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Publication #SS-AGR-287

Weed Management during Pasture Establishment1

Brent Sellers, Jason Ferrell, Joao Vendramini, and Yoana Newman2

Introduction

Pasture establishment is an expensive venture, and it is important to get the forage growing as quickly and vigorously as possible. In addition to good soil conditions, weed management is necessary for encouraging rapid forage growth. This publication will detail techniques for chemical weed control prior to and during pasture establishment.

The soil is full of weed seeds, which are commonly referred to as a soil seed bank. In pastures in need of renovation, it can be expected that weed control during and after pasture establishment will be necessary. This is true even for pastures that were relatively weed-free prior to renovation.

The first step in pasture renovation should include removing the existing vegetation. In most cases, 3 to 4 qt/acre of glyphosate will kill all living plant material, except for woody species. For some species, such as palmetto, more drastic measures are necessary. Once the plant material is dead, it will be necessary to till the pasture repeatedly, first with a moldboard plow, followed by repeated disking and/or rotovating. Repeated tillage is necessary to prepare a clean, weed-free seed bed prior to planting. If tillage applications are spaced 2 to 3 weeks apart, many weeds will germinate from seed, then be destroyed by subsequent tillage operations. This repeated tillage will help to deplete the soil seed bank.

The next step entails planting the desired forage. The University of Florida has detailed instructions for establishing forage grasses. See EDIS publication SS-AGR-161 entitled Forage Planting and Establishment Methods or consult your county agent for such recommendations.

Most weeds will emerge shortly after the grass has been planted. Therefore, time is of the essence for weed control operations. In most cases, sedges tend to be the most problematic, but broadleaf weeds also can quickly become established.

The following will outline the best weed control strategies for each pasture grass.

Bahiagrass (Argentine, Pensacola, Tifton-9, etc.)

Herbicides should not be applied to young bahiagrass seedlings. Apply herbicides only after bahiagrass has at least 6 inches of growth. Repeated mowing is the only option for suppressing weeds during bahiagrass establishment.

Bermudagrass (Florakirk, Jiggs, Tifton-85)

Apply 2 pt/acre of WeedMaster or any other product containing 2,4-D + dicamba 7-10 days after planting. Diuron is another herbicide that is useful for controlling crabgrass and other weeds, but sprigs must be planted 2 inches deep. Apply Diuron at 2 quarts/acre. Do not apply Diuron if you are planting tops and crimping material into the soil as it will cause severe injury. Outrider (sulfosulfuron) herbicide may be applied at 1.33 oz per acre no earlier than 4 weeks after planting.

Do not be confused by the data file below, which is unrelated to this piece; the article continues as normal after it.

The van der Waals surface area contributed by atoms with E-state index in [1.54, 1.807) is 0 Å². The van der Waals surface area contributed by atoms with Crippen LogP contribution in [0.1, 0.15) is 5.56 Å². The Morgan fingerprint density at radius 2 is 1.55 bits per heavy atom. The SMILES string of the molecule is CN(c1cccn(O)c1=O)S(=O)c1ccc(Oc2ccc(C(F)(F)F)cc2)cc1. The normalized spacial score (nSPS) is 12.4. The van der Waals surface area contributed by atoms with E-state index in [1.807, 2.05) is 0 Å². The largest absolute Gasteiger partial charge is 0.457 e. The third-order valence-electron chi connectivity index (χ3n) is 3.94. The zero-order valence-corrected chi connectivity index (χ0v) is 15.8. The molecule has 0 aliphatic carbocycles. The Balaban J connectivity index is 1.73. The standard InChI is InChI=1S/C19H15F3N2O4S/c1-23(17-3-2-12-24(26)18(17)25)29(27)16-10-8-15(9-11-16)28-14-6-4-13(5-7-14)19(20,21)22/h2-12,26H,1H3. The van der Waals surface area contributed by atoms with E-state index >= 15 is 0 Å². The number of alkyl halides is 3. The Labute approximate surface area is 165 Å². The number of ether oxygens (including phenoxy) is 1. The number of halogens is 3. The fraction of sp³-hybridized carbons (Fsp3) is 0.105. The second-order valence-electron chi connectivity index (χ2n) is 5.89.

Stargrass (Florico, Florona, Okeechobee, Ona)

Apply 2 pt/acre of WeedMaster or any other product containing 2,4-D + dicamba 7-10 days after planting. Alternatively, apply 0.78 lb 2,4-D with 0.22 lb of dicamba. Outrider (sulfosulfuron) herbicide may be applied at 1.33 oz per acre no earlier than 4 weeks after planting.

Limpograss (Floralta)

Apply 0.75 lb/acre of dicamba 7-10 days after planting. There are several dicamba-containing products. Outrider (sulfosulfuron) herbicide may be applied at 1.33 oz per acre no earlier than 4 weeks after planting. Limpograss is sensitive to 2,4-D applications, and has been shown to kill limpograss when applied soon after planting.

Conclusion

In all cases, it is best to apply herbicides within the 7 to 10 day window after planting. If herbicides are applied within this time frame, pastures will become established much quicker than without herbicide applications. If this window of opportunity is missed, Outrider at 1.33 oz per acre, plus 2,4-D + dicamba at the above rates should provide excellent weed control. Do not use Outrider on seedling bahiagrass, or complete kill will be observed; it is safe on established bahiagrass.

Footnotes

1.

This document is SS-AGR-287, one of a series of the Agronomy Department, UF/IFAS Extension. Original publication date October 2007. Revised September 2011. Reviewed August 2014. Visit the EDIS website at http://edis.ifas.ufl.edu.

2.

Brent Sellers, associate professor, Agronomy Department, Range Cattle Research and Education Center--Ona, FL; Jason Ferrell, associate professor, Agronomy Department; Joao Vendramini, associate professor, Agronomy Department, Range Cattle Research and Education Center--Ona, FL; Yoana Newman, assistant professor, Agronomy Department; UF/IFAS Extension, Gainesville, FL 32611.

The use of trade names in this publication is solely for the purpose of providing specific information. UF/IFAS does not guarantee or warranty the products named, and references to them in this publication do not signify our approval to the exclusion of other products of suitable composition. All chemicals should be used in accordance with directions on the manufacturer's label.


The Institute of Food and Agricultural Sciences (IFAS) is an Equal Opportunity Institution authorized to provide research, educational information and other services only to individuals and institutions that function with non-discrimination with respect to race, creed, color, religion, age, disability, sex, sexual orientation, marital status, national origin, political opinions or affiliations. For more information on obtaining other UF/IFAS Extension publications, contact your county's UF/IFAS Extension office.

U.S. Department of Agriculture, UF/IFAS Extension Service, University of Florida, IFAS, Florida A & M University Cooperative Extension Program, and Boards of County Commissioners Cooperating. Nick T. Place, dean for UF/IFAS Extension.